#6 Case Study: Mouse Parvovirus Outbreak Likely Caused by a Contaminated Commercial Lyophilized Antibody Powder

Eric S. Jensen, Kimberle Agle, Robert Livingston, Joseph D. Thulin

Abstract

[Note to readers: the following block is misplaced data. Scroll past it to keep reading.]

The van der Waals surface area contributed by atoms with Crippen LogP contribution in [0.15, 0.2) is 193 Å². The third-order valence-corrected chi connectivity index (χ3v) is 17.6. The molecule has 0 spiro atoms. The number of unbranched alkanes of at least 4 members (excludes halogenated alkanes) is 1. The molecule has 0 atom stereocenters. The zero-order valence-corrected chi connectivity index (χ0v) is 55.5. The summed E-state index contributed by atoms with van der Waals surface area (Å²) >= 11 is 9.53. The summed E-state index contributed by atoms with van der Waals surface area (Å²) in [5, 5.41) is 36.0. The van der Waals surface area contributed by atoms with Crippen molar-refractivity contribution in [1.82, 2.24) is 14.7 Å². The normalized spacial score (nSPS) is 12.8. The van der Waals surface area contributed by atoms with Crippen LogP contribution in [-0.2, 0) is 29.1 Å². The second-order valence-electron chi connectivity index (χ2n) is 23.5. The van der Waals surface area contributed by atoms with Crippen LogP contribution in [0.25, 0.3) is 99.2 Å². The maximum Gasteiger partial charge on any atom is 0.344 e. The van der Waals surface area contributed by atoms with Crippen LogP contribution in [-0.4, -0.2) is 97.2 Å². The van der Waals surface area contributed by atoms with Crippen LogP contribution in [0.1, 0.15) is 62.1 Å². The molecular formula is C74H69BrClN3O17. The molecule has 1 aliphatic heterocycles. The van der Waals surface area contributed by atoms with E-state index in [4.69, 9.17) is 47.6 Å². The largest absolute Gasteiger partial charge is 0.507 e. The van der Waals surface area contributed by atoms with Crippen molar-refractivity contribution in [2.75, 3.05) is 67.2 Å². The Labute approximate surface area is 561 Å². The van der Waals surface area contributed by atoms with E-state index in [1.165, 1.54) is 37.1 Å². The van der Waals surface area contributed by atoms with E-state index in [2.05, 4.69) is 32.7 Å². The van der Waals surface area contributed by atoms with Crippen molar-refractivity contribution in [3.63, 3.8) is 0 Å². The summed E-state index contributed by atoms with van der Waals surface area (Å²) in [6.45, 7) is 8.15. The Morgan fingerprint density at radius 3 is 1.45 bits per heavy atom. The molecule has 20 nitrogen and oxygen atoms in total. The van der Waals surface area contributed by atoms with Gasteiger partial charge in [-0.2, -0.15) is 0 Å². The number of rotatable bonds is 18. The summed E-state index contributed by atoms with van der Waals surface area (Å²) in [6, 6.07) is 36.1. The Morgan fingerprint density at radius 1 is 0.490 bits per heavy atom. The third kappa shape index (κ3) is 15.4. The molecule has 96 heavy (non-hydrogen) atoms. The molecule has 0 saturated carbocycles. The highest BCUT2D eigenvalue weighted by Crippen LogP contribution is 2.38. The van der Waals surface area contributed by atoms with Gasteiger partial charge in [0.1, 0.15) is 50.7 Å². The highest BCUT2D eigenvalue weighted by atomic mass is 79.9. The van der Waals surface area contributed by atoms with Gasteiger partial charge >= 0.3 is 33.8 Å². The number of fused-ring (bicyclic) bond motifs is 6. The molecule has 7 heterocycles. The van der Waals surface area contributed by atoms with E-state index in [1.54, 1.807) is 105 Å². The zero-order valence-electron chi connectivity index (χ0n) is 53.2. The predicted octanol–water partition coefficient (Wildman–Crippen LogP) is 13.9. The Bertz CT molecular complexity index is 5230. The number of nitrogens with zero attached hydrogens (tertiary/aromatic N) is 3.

An MPV-contaminated lyophilized antibody product obtained from a commercial vendor was the probable cause of an outbreak of mouse parvovirus (MPV) in an academic research institution. The outbreak was initially discovered by the seroconversion of the mouse sentinels receiving soiled bedding from the affected cage(s). After further investigation, a suspected antibody product was submitted to a diagnostic laboratory and the sample tested positive for MPV via polymerase chain reaction (PCR). To confirm administration of this product to mice could produce MPV infection, we inoculated the MPV-positive antibody product into experimental mice (n=5). We collected faecal pellets at Days 0, 5, 9, 12, and 14 post-inoculation. At the end of the experimental period, we collected mesenteric lymph nodes (mLN) and submitted both mLN and faecal pellets for MPV analysis via PCR. While all faecal pellets were negative for MPV, we were able to detect MPV in mLN from one of the five mice, thus replicating the likely method of transmission and the cause of the MPV outbreaks.


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